A third Agatha Christie adaptation from actor-director Kenneth Branagh, “A Haunting in Venice” is the weakest entry in the series, which has really been not much to brag about. “Murder on the Orient Express” (2017) made a healthy $352 million worldwide. But “Death on the Nile” (2022) made less than half that. In this installment, Christie’s fussy Belgian sleuth Hercule Poirot (Branagh, sporting a mustache in need of a leash) lives in postwar, post-Mussolini Venice in 1947 in self-imposed exile and retirement. Smart-mouthed, famous American author of mysteries Ariadne Oliver (Tina Fey) shows up to rattle his windows and get Poirot, whose first name she insists on pronouncing with the “H,” jump-started by introducing him, a “non-believer,” to the “spiritualist” Mrs. Reynolds (Michelle Yeoh, “Everything Everywhere All at Once”).
The spiritualist has been hired by the distraught former opera singer Rowena Drake (Kelly Reilly, “Yellowstone”) to make contact with her recently dead daughter Alicia (Rowan Robinson). The séance is to take place at the dank and chilly Drake palazzo after the annual Halloween party for rowdy Venetian orphans in party masks. Prepare yourselves for a lot of tolling bells and a screeching parrot.
Venetians, we are told, believe that every home in their city is “haunted or cursed.” Poirot has a bodyguard in the form of a retired Italian policeman named Vitale Portfoglio (Riccardo Scamarcio, “John Wick: Chapter 2”), who pushes one Poirot client wannabe into a canal. A skull-faced storyteller weaves a scary tale for the children using silhouetted figures and crude rear-projection. We learn that children were once imprisoned, starved and murdered in the palazzo. One of the séance guests Dr. Leslie Ferrier (Jamie Dornan, “Belfast”) is a veteran suffering from “war neurosis,” whose sensitive young son Leopold (an excellent Jude Hill, also “Belfast”) takes care of him. Another guest is the volatile former fiance of the young, dead woman. The party looks very expensive for a woman who claims to be ruined. The cinematography by Branagh regular Haris Zambarloukos (“Belfast”) is one of the film’s strong suits. At any rate, the atmosphere is extravagantly morbid, what with all the masks, and a figure of Death riding a gondola, approaching the Drake residence.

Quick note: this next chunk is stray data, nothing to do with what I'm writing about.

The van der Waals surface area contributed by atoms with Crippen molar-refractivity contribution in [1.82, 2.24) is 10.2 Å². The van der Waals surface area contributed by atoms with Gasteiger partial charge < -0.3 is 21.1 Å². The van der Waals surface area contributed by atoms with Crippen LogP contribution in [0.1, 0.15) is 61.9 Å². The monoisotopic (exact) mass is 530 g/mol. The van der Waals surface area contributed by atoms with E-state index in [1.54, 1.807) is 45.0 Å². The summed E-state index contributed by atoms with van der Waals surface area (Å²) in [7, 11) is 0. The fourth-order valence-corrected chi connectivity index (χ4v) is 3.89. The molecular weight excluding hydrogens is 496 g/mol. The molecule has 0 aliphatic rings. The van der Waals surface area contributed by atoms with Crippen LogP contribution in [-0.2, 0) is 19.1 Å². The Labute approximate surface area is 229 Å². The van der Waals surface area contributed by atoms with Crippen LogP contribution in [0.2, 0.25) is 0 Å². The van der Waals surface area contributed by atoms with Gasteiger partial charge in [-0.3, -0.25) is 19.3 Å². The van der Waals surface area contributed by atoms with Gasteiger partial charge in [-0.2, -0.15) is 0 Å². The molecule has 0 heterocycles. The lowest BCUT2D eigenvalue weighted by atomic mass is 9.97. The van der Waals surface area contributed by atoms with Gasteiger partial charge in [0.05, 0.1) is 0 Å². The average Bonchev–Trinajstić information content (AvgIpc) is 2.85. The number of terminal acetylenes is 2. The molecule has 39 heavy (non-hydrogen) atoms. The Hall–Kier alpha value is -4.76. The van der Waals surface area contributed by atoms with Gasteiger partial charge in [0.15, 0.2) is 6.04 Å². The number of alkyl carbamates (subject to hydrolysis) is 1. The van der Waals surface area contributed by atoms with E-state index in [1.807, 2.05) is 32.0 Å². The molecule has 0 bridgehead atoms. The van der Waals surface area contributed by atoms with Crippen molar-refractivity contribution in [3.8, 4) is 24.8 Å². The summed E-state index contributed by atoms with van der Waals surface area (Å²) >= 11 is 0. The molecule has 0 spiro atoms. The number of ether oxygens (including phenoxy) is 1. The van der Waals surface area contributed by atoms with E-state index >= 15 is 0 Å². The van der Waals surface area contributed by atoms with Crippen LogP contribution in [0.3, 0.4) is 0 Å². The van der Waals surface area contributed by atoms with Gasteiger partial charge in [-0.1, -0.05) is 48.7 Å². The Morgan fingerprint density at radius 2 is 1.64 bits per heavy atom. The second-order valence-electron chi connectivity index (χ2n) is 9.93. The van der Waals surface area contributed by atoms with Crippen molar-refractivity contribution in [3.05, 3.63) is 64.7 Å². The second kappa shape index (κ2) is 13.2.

In the séance scenes, Mrs. Reynolds appears to get a vintage typewriter to type out letters using her mind, while Poirot prowls the scene eager to unmask a person he believes to be a fraud. The palazzo sports a chiming grandfather clock with a Garden of Eden motif and a scantily-dressed Adam and Eve and serpent who make hourly appearances. The highlight of the séance is Mrs. Reynolds speaking in what Mrs. Drake insists is the voice of her daughter.
To the accompaniment of a big storm arriving on cue, someone dies horribly. It is at this point that Poirot goes into his super-intelligent, human-bloodhound mode, mustachio bristling, if not barking.
As usual, Irishman Branagh makes a meal of Poirot’s Belgian accent. I prefer Branagh’s damaged Swedish detective Kurt Wallander to his Poirot any day. When the killer is unmasked, I found it convoluted and hard to swallow, in a manner of speaking. For a spookier Venice-set mystery, see the 1973 Nicolas Roeg classic “Don’t Look Now.” The “Haunting” screenplay by Michael Green (“Jungle Cruise,” “Murder on the Orient Express”) is more like a board game than a narrative. Who needs AI? All will be explained by the pince-nez’d Poirot. But tell me this, Hercule, why am I so bored?
(“A Haunting in Venice” contains violence, disturbing images and mature themes)
“A Haunting in Venice”
Rated PG-13. At the AMC Boston Common, AMC South Bay and suburban theaters. Grade: B-